he United Nations Refugee Agency (UNHCR) notes that the economic downturn has pushed hundreds of thousands of Syrian refugees in the Middle East into an ever more desperate situation and has increased their humanitarian needs.
By Robin Gomes
The number of vulnerable Syrian refugees who lack the basic resources to survive in exile has dramatically surged as a result of the public health emergency, according to the United Nations.
“The refugee-hosting communities in countries in Syria’s neighbourhood experience similar hardships. Many refugees have lost what were already meagre incomes, forcing them to cut down on the most basic needs, including food and medication,” warned UNHCR spokesperson Andrej Mahecic.
Addressing an online press briefing on Tuesday at the UN Office in Geneva, he said that refugee households were taking on additional debt and were not able to pay their rent anymore. “Serious protection risks are growing, including risks of child labour, gender-based violence, early marriage and other forms of exploitation.”
5.5 million Syrian refugees in five Middle Eastern countries
Since the start of the pandemic, Mahecic said UNHCR has provided emergency cash support to nearly 200,000 additional refugees in Egypt, Iraq, Jordan, Lebanon and Turkey who previously did not receive financial aid, along with other efforts to mitigate the impact of the pandemic. The five countries alone host more than 5.5 million Syrians, the biggest refugee group in the world.
Nine out of ten Syrian refugees in the region, Mahecic noted, live in towns or villages and not in camps, mostly in low-income areas. The UNHCR spokesperson commended the host communities who have shown great solidarity with the refugees, despite suffering “loss of livelihoods as a result the COVID-19 pandemic.”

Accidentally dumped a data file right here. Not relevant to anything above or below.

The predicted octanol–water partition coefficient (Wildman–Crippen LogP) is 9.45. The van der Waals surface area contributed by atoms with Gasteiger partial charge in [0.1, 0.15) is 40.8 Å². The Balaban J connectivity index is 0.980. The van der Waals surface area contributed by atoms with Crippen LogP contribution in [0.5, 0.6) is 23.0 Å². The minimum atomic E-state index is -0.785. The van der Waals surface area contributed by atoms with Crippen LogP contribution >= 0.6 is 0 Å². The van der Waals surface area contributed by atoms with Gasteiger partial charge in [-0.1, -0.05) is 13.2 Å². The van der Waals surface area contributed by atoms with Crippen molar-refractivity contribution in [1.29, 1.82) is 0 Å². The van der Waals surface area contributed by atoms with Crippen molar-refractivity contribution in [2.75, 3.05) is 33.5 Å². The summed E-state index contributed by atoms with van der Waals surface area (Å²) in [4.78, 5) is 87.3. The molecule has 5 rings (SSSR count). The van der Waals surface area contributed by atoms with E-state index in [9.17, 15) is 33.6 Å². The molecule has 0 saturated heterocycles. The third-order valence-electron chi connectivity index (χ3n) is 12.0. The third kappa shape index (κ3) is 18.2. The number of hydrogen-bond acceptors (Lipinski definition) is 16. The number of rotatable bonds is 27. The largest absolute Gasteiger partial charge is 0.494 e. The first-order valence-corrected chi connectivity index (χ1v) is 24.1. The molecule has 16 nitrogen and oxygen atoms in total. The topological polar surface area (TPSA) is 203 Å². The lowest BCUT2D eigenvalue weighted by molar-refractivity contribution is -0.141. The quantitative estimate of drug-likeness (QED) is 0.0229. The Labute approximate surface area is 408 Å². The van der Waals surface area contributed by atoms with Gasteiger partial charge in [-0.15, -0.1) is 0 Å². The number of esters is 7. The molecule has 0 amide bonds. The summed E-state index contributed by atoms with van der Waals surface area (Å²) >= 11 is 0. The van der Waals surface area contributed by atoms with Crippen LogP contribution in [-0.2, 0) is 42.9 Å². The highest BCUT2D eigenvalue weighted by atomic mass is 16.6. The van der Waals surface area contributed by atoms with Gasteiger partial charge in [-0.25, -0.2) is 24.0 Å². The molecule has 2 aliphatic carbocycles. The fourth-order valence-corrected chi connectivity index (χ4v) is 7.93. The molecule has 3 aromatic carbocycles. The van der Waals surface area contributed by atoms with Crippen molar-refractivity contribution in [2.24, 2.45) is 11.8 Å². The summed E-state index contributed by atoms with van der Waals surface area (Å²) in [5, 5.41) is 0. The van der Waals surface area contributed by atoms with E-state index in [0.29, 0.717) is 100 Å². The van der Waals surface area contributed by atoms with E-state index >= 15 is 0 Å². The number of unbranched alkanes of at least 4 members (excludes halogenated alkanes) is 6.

Even prior to the pandemic, UNHCR pointed out, the majority of Syrian refugees in the five countries have been living below the poverty line.
The UN’s refugee agency has also expressed concern about the humanitarian situation of returnees, more than six million internally displaced Syrians and other vulnerable groups inside Syria. Prior to the latest downturn, over 80 per cent of Syrians lived below the poverty line, according to UN estimates.
More than nine years of this crisis have left 11 million people in need of humanitarian assistance.
25.9 million refugees worldwide
According to UNHCR, there are at least 70.8 million people around the world have been forced to flee their homes, of whom nearly 25.9 million are refugees. Others include 41.3 million internally displaced people (IDPs) and 3.5 million asylum seekers. Roughly every two seconds, a person is forcibly displaced as a result of conflict or persecution.
To draw the attention of the world to the cause of refugees, the UN observes World Refugee Day on June 20, which this year occurs on Saturday, this week.
Pope Francis – World Day of Migrants and Refugees
The Catholic Church has migrants and refugees as one of its several outreach programmes. Since 1914, it has been observing the World Day of Migrants and Refugees. It is now celebrated on the last Sunday of September.
“Forced like Jesus Christ to flee,” is the theme that Pope Francis has chosen for this year’s observance which focuses on the pastoral care of IDPs.
Millions of men, women and children who are internally displaced by conflict, poverty and climate change, the Pope says in his message for the September 27 observance, are suffering precariousness, abandonment, marginalization and rejection as a result of Covid-19.
In his message for World Day of Migrants and Refugees 2018, the Pope had urged Christians to respond to the crisis of people in movement with welcome, protection, promotion and integration.
In addition to these, this year he suggests six pairs of cause-and-effect actions in response to the IDP emergency:
Know in order to understand
Be close in order to serve
Listen in order to be reconciled
Share in order to grow
Be involved in order to promote
Cooperate in order to build